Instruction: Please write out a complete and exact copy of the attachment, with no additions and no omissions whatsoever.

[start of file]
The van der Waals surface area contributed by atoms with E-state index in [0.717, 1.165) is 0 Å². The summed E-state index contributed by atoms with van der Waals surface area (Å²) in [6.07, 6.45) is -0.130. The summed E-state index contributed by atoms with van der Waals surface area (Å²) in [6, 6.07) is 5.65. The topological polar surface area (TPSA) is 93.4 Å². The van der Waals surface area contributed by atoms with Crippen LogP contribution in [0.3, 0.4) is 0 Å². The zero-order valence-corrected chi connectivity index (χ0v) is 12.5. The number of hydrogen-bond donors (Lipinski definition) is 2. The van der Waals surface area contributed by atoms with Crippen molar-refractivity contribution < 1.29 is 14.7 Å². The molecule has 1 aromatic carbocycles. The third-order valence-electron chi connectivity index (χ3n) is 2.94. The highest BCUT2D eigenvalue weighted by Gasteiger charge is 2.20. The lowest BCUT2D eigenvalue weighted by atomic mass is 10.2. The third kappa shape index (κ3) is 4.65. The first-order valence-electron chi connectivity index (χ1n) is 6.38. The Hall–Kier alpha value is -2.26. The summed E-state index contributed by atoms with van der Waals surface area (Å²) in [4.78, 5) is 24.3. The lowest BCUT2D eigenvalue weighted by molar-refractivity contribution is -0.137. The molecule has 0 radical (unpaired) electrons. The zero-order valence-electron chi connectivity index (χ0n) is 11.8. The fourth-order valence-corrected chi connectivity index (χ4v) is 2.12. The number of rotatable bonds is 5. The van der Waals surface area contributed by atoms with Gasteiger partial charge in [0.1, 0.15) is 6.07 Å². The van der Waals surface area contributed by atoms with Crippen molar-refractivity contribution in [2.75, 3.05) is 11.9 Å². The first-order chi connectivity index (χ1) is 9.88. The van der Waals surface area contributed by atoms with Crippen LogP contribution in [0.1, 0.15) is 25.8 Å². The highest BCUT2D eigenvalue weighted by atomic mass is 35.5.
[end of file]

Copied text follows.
The van der Waals surface area contributed by atoms with E-state index in [0.717, 1.165) is 0 Å². The summed E-state index contributed by atoms with van der Waals surface area (Å²) in [6.07, 6.45) is -0.130. The summed E-state index contributed by atoms with van der Waals surface area (Å²) in [6, 6.07) is 5.65. The topological polar surface area (TPSA) is 93.4 Å². The van der Waals surface area contributed by atoms with Crippen LogP contribution in [0.3, 0.4) is 0 Å². The zero-order valence-corrected chi connectivity index (χ0v) is 12.5. The number of hydrogen-bond donors (Lipinski definition) is 2. The van der Waals surface area contributed by atoms with Crippen molar-refractivity contribution < 1.29 is 14.7 Å². The molecule has 1 aromatic carbocycles. The third-order valence-electron chi connectivity index (χ3n) is 2.94. The highest BCUT2D eigenvalue weighted by Gasteiger charge is 2.20. The lowest BCUT2D eigenvalue weighted by atomic mass is 10.2. The third kappa shape index (κ3) is 4.65. The first-order valence-electron chi connectivity index (χ1n) is 6.38. The Hall–Kier alpha value is -2.26. The summed E-state index contributed by atoms with van der Waals surface area (Å²) in [4.78, 5) is 24.3. The lowest BCUT2D eigenvalue weighted by molar-refractivity contribution is -0.137. The molecule has 0 radical (unpaired) electrons. The zero-order valence-electron chi connectivity index (χ0n) is 11.8. The fourth-order valence-corrected chi connectivity index (χ4v) is 2.12. The number of rotatable bonds is 5. The van der Waals surface area contributed by atoms with Gasteiger partial charge in [0.1, 0.15) is 6.07 Å². The van der Waals surface area contributed by atoms with Crippen molar-refractivity contribution in [2.75, 3.05) is 11.9 Å². The first-order chi connectivity index (χ1) is 9.88. The van der Waals surface area contributed by atoms with Crippen LogP contribution in [0.1, 0.15) is 25.8 Å². The highest BCUT2D eigenvalue weighted by atomic mass is 35.5.